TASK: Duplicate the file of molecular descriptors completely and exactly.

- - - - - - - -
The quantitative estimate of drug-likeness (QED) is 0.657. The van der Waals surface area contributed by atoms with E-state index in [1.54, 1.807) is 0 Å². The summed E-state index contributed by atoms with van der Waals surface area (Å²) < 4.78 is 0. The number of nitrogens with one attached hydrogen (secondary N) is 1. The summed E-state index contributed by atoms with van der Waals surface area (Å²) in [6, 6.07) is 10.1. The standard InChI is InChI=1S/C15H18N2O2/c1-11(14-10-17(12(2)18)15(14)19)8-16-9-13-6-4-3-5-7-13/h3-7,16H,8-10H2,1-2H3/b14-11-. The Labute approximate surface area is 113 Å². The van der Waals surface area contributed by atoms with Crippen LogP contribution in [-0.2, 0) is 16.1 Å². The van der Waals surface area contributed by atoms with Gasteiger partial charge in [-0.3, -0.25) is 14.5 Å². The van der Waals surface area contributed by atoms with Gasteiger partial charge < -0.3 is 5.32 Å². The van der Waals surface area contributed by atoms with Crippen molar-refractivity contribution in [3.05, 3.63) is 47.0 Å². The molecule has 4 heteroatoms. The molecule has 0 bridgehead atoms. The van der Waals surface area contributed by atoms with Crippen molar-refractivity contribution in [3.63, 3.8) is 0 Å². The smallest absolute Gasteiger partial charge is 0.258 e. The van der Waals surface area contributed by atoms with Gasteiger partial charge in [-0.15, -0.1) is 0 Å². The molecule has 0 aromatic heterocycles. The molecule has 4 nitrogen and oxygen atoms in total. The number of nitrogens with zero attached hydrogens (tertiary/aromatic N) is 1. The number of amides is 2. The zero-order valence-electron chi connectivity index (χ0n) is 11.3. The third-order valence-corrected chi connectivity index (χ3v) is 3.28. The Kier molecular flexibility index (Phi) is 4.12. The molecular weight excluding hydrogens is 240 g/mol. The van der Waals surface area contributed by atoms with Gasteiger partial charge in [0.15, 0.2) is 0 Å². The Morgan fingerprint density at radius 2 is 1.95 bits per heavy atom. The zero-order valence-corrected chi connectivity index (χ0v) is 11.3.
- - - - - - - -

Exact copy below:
The quantitative estimate of drug-likeness (QED) is 0.657. The van der Waals surface area contributed by atoms with E-state index in [1.54, 1.807) is 0 Å². The summed E-state index contributed by atoms with van der Waals surface area (Å²) < 4.78 is 0. The number of nitrogens with one attached hydrogen (secondary N) is 1. The summed E-state index contributed by atoms with van der Waals surface area (Å²) in [6, 6.07) is 10.1. The standard InChI is InChI=1S/C15H18N2O2/c1-11(14-10-17(12(2)18)15(14)19)8-16-9-13-6-4-3-5-7-13/h3-7,16H,8-10H2,1-2H3/b14-11-. The Labute approximate surface area is 113 Å². The van der Waals surface area contributed by atoms with Crippen LogP contribution in [-0.2, 0) is 16.1 Å². The van der Waals surface area contributed by atoms with Gasteiger partial charge in [-0.3, -0.25) is 14.5 Å². The van der Waals surface area contributed by atoms with Gasteiger partial charge < -0.3 is 5.32 Å². The van der Waals surface area contributed by atoms with Crippen molar-refractivity contribution in [3.05, 3.63) is 47.0 Å². The molecule has 4 heteroatoms. The molecule has 0 bridgehead atoms. The van der Waals surface area contributed by atoms with Crippen molar-refractivity contribution in [3.63, 3.8) is 0 Å². The smallest absolute Gasteiger partial charge is 0.258 e. The van der Waals surface area contributed by atoms with Gasteiger partial charge in [-0.15, -0.1) is 0 Å². The molecule has 0 aromatic heterocycles. The molecule has 4 nitrogen and oxygen atoms in total. The number of nitrogens with zero attached hydrogens (tertiary/aromatic N) is 1. The number of amides is 2. The zero-order valence-electron chi connectivity index (χ0n) is 11.3. The third-order valence-corrected chi connectivity index (χ3v) is 3.28. The Kier molecular flexibility index (Phi) is 4.12. The molecular weight excluding hydrogens is 240 g/mol. The van der Waals surface area contributed by atoms with Gasteiger partial charge in [0.15, 0.2) is 0 Å². The Morgan fingerprint density at radius 2 is 1.95 bits per heavy atom. The zero-order valence-corrected chi connectivity index (χ0v) is 11.3.